Practicing Good Biosecurity at the Fair
With fair season underway, hundreds, if not thousands, of 4-H and FFA kids are showing their animals at county fairgrounds.
Dr. Minden Buswell with the Washington State Department of Agriculture said it’s important to practice good biosecurity.
“You break it down into three different sections. There’s before the exhibition or the show, things you need to do. At the exhibition or show and the things you need to do and then afterward what do you need to do to make sure your animals are as safe as possible.”
Things like having a good biosecurity plan before you get to the show, checking your animal for signs of illness and quarantining animals you bring home from the fair.
There’s one key to the whole thing according to Buswell.
“Talk to your local veterinarian. They’re very helpful in helping you decide these things and also very helpful in getting the health requirements. Having a great relationship with your local veterinarian is really going to go a long way to helping you make sure that your animal is as safe as possible.”
Buswell said the recommendations for fairs are good husbandry practices that the kids can take into livestock producing they do in the future.
Before the exhibition or show
To keep your pigs healthy and limit the spread of disease, make sure you are meeting exhibition health requirements. In addition, it is a good idea take some swine health precautions.
- Make a biosecurity plan well before you head to an exhibition.
- A biosecurity plan involves preparing for shows, understanding diseaserisk factors and signs of illness, managing pig health and cleanliness while at an exhibition, and caring for your pig afterward.
- Have your paperwork with you at the fair.
- Files should include up-to-date health certificates, including your name, contact information, farm address and premise identification number (PIN).
- The health certificate should also provide updated information about each pig, such as individual identification in the form of a unique number on the PIN tag, and a physical description.
- Keep your veterinarian’s phone number in your barn with your pig’s papers and in your cell phone.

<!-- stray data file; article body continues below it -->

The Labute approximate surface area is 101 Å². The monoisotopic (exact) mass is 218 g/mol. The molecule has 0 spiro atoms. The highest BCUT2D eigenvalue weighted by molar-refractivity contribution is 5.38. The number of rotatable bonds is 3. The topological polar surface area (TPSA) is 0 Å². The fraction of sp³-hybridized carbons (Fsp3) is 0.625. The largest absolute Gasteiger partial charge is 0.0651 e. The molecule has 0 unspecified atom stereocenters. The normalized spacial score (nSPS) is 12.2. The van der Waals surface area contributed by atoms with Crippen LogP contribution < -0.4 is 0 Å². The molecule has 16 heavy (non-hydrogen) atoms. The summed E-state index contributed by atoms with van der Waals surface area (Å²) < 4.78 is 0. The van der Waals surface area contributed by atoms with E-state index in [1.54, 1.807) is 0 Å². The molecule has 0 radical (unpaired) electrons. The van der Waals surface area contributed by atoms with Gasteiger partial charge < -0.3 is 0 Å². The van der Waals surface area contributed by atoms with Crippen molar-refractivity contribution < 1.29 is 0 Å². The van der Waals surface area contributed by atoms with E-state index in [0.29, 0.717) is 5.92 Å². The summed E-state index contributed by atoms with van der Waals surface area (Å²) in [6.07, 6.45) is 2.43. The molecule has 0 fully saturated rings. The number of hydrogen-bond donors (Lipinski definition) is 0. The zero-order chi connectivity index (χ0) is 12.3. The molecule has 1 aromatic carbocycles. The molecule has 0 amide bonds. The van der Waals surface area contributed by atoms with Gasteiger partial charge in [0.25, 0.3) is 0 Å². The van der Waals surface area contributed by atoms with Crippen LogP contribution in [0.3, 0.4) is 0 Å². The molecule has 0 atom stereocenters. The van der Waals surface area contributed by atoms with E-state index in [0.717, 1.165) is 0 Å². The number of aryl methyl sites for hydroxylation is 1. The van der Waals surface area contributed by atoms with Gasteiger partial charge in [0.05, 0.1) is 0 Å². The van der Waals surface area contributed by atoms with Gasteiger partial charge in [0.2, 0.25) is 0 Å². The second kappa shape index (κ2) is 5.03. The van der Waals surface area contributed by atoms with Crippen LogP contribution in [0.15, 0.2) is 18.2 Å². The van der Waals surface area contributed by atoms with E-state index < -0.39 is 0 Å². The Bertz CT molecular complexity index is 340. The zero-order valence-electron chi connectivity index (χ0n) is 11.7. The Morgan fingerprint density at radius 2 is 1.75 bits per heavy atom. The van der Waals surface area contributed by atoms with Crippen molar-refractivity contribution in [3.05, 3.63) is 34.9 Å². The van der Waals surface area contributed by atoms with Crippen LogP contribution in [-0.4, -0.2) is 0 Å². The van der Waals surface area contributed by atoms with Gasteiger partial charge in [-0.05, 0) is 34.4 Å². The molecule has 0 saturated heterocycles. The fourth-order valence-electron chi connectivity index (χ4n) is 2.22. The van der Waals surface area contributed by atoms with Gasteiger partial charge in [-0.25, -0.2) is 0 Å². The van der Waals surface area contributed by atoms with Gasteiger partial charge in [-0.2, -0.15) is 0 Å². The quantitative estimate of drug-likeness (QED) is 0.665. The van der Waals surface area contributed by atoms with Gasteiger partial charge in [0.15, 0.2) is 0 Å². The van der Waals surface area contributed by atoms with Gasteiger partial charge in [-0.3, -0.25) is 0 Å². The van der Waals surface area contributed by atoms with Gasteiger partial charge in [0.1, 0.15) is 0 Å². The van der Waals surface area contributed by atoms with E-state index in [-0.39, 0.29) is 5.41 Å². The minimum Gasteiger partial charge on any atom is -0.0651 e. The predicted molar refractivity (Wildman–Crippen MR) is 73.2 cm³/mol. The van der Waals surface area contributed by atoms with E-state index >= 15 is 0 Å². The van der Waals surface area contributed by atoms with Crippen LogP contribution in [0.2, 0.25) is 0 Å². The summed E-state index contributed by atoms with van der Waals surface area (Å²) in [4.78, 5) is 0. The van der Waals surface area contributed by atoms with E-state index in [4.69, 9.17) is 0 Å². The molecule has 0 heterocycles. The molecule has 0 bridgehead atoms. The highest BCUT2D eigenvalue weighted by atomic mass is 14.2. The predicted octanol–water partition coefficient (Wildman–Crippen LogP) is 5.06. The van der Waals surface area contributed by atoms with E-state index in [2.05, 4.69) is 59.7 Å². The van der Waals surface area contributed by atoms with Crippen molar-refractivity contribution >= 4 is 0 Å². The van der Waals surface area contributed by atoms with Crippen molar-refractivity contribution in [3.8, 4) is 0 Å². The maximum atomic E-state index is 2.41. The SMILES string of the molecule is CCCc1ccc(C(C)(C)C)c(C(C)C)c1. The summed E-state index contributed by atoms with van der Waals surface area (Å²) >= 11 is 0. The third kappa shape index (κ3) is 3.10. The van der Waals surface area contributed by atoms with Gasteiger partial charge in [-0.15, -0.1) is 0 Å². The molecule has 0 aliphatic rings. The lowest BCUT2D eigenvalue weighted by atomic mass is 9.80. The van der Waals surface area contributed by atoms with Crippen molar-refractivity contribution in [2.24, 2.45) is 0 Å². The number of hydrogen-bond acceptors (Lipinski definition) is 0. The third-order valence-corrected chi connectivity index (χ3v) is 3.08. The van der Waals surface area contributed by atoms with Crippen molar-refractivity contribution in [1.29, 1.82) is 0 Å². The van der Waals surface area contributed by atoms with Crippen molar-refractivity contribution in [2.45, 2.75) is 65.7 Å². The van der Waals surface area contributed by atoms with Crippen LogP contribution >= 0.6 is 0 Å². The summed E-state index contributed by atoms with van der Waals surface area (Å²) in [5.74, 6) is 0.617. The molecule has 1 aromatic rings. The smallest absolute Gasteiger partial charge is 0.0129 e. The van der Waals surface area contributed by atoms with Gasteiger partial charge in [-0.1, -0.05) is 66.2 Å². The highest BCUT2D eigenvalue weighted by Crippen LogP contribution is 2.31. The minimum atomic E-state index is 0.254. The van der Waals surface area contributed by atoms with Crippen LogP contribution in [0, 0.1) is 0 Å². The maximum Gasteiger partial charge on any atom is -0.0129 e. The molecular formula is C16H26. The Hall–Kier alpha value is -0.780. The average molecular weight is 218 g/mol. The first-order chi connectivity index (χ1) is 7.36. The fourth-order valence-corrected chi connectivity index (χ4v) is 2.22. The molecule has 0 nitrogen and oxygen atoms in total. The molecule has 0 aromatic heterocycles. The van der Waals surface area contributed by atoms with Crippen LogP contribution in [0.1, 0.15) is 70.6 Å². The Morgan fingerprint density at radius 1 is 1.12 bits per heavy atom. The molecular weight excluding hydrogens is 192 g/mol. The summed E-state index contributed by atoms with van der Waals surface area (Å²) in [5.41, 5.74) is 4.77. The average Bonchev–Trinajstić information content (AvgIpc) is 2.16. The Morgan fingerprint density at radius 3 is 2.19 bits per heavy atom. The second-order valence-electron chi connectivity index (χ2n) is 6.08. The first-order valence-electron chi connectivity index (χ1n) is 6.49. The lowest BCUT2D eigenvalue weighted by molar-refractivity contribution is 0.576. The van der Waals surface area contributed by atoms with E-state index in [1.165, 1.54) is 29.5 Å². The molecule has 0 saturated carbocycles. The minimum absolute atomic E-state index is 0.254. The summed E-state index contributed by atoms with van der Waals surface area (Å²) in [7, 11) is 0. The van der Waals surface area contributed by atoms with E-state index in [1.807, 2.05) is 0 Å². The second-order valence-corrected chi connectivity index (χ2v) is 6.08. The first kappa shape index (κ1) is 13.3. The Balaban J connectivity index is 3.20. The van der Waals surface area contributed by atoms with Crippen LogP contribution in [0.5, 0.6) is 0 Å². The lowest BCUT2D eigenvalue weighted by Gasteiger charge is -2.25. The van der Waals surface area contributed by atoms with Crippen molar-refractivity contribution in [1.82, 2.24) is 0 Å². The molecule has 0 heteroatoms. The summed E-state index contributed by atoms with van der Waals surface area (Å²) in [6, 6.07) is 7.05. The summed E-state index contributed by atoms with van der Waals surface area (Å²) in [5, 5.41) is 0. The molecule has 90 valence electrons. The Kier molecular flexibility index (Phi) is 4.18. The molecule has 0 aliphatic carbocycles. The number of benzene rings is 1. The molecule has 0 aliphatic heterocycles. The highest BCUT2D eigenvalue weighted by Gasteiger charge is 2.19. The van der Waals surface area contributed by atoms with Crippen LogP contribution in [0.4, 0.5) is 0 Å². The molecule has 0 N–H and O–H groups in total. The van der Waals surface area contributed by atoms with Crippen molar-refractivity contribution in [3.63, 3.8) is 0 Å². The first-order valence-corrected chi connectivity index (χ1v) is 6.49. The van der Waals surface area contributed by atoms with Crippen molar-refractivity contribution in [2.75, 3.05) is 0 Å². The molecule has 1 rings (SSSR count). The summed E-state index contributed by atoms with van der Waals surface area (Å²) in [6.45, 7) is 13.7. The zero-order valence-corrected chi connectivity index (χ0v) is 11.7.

- Use an individual, readable identification method for each pig.
- Individual identification is a helpful way to identify a pig in the event of a health issue or validation of ownership.
At the exhibition or show
At a fair, exhibition, or sale, be sure to assess your pigs’ health on a daily basis. Here are some other recommendations:
- Look for common signs of illness - fever (a rectal temperature higher than 102.5), loss of appetite, lethargy, coughing, nasal discharge, diarrhea, and difficulty breathing (also called “thumping”) are all signs something may be amiss.
- Keep the area clean by washing, disinfecting and drying equipment.
- Do not share equipment (such as buckets, brushes, restraint devices, etc.) with other exhibitors.
- Wash your hands or at least use hand sanitizer after handling animals and before going to other animal exhibits.
- Change barn clothes after handling animals, especially before going to other animal exhibits.
- Report any health issues to the exhibit manager and show veterinarian immediately.
- Upon returning home, establish an isolation plan with your veterinarian. An isolation period should last between seven and 30 days.
- The isolation area should be clearly designated and far away from other pigs which have not been to an exhibit.
- Perform chores for isolated pigs at the end of the day, after you’ve worked with other pigs.
- Keep clothes, tools and equipment separate for each location.
- You can also use disposable coveralls and boots.
- Clean and wash your trailer before using it to haul other animals.
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